Another political campaign has been hit by an email dump. This time, the target is French presidential candidate Emmanuel Macron.
On Friday, his campaign said a massive and coordinated hack had breached the email inboxes of several staffers. This came after a mysterious user named “EMLEAKS” apparently dumped the stolen data through torrent files on text storage site Pastebin.
It’s unclear if the information in the dump is genuine. Allegedly, the dump contains a 9GB trove of emails and photos. The torrent files, which were hosted on Archive.org, are no longer available there.
But Macron’s campaign said the leaked files have been spreading over social media as the country prepares to vote for a new president on Sunday.
Next week, PC vendors will start rolling out patches that fix a severe vulnerability found in certain Intel-based business systems, including laptops, making them easier to hack.
Intel on Friday released a new notice urging clients to take steps to secure their systems.
The chipmaker has also released a downloadable tool that can help IT administrators and users discover whether a machine they own has the vulnerability.
Alexa is poised for a major breakout. Over the past few months, Amazon’s AI assistant has expanded to the iPhone in the Amazon app, Android with the Huawei Mate 9, and gotten a camera upgrade with the fashion-minded Echo Look. But a new leak suggests Amazon has even bigger plans for Alexa.
Amidst a budding controversy surrounding the module system planned for Java, Oracle’s chief Java architect, Mark Reinhold, lashed out today at Red Hat and IBM’s opposition, saying the companies are just guarding their own self interests.
In an open letter to the Java Community Process (JCP) Executive Commitee published Friday morning, Reinhold was highly critical of the two rival vendors. The current disagreement centers on Java Specification Request 376, which focuses on the module system featured as part of Project Jigsaw. Red Hat Middleware initially agreed to the goals and requirements of the JSR, but then worked consistently to undermine them, Reinhold said.
In a slowing PC market, Chromebooks siphoned market share away from Windows PCs in 2016 as their popularity grew outside the education market.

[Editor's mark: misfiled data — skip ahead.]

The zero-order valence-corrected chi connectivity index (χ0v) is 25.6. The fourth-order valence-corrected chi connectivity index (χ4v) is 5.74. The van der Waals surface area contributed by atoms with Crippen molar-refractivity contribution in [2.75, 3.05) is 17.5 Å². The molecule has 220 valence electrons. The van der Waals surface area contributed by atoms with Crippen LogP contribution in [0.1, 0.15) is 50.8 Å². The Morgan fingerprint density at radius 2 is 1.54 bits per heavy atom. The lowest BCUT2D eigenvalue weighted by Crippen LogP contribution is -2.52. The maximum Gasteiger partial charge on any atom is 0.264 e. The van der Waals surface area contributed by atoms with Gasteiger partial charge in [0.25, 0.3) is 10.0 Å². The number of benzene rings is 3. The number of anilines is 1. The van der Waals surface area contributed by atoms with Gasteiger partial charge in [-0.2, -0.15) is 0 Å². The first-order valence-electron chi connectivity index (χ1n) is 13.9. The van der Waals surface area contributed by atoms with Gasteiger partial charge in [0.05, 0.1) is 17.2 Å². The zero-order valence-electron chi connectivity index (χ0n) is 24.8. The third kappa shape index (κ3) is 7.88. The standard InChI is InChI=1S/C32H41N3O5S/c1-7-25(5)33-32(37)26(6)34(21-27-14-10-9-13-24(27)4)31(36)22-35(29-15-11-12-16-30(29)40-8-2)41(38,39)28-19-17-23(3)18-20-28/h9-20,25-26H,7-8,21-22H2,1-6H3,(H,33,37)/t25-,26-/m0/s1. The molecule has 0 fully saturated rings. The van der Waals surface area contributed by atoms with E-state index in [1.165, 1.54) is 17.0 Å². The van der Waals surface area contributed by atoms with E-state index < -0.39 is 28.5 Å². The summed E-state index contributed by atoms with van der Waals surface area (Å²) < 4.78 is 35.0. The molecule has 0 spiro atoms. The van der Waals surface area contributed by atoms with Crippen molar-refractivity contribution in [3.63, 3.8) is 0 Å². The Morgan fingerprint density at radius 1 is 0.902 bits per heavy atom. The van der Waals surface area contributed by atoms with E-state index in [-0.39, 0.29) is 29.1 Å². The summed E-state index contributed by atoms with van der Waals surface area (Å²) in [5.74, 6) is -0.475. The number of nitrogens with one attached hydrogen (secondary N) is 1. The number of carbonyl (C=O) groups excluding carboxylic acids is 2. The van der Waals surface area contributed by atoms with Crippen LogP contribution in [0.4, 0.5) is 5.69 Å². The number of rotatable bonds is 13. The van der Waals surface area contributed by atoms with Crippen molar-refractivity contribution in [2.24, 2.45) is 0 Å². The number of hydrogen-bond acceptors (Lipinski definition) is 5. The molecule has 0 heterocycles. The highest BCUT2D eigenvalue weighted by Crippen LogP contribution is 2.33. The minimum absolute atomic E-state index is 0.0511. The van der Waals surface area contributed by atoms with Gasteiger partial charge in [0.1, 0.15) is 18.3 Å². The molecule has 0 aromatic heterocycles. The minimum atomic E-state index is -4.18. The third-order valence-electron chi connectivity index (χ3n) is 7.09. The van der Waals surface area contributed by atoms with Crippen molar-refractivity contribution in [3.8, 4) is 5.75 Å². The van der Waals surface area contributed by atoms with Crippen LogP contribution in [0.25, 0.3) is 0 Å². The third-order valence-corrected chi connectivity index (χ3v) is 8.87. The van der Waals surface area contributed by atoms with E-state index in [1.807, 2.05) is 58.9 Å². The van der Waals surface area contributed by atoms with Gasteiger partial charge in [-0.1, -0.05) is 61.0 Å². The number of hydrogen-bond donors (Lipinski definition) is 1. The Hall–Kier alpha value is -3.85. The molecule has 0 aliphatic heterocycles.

Chromebook shipments grew by a stunning 38 percent in 2016 compared to 2015. Gartner estimated 9.4 million Chromebooks shipped, compared to 6.8 million units in 2015.
The number is just a fraction of overall PC shipments, but growth came in an otherwise down PC market. Overall PC shipments in 2016 were about 270 million units, a decline of about 6.2 percent, according to Gartner.
Looking forward, 2016 may go down as the best year ever for Chromebook shipment growth. Gartner is estimating shipments to continue growing in the coming years but at a slower pace.
The few Galaxy S8 and S8+ models that were seeing red shouldn’t do so for much longer. T-Mobile is the first to push out a fix for the strange tint that appeared on some users’ new phones.
It was a busy week for updates on other fronts, with the monthly patch out for Google’s devices and Nougat hitting a few more Samsung phones.
Each week, we round up all the major software updates to hit the Android ecosystem, including phones and tablets on U.S. carriers, unlocked phones, smartwatches, and Android TV devices. Make sure your device is running the latest available software so you can enjoy new features—and fewer bugs and security holes.T-Mobile
Galaxy S8, S8+: Samsung has no room to play with fire (it never gets old) when it comes to a problem with its smartphones. So when some users reported a strange, red tint on the screen the company went into overdrive on a fix. After first rolling out in Korea, it’s now hitting stateside. T-Mobile has detailed an update for the S8 and S8+ that adds in two options to tweak the display color. Samsung says this should fix the issue, otherwise you may be able to get a replacement phone if you’re still unsatisfied.
Unsurprisingly, the Android tablet market on the decline. You don’t have to be an analyst to see that usage is dramatically down, and a new report confirms that very fact. But that’s not stopping Motorola from trying to resuscitate it.
According to Android Police, Motorola is working on a new Moto tablet, it’s first in a number of years. And according to a screenshot it received from a source, the tablet isn’t just another run-of-the-mill 10-inch affair with a metal-and-glass build. It might include a cool new feature that could actually make you want to buy one.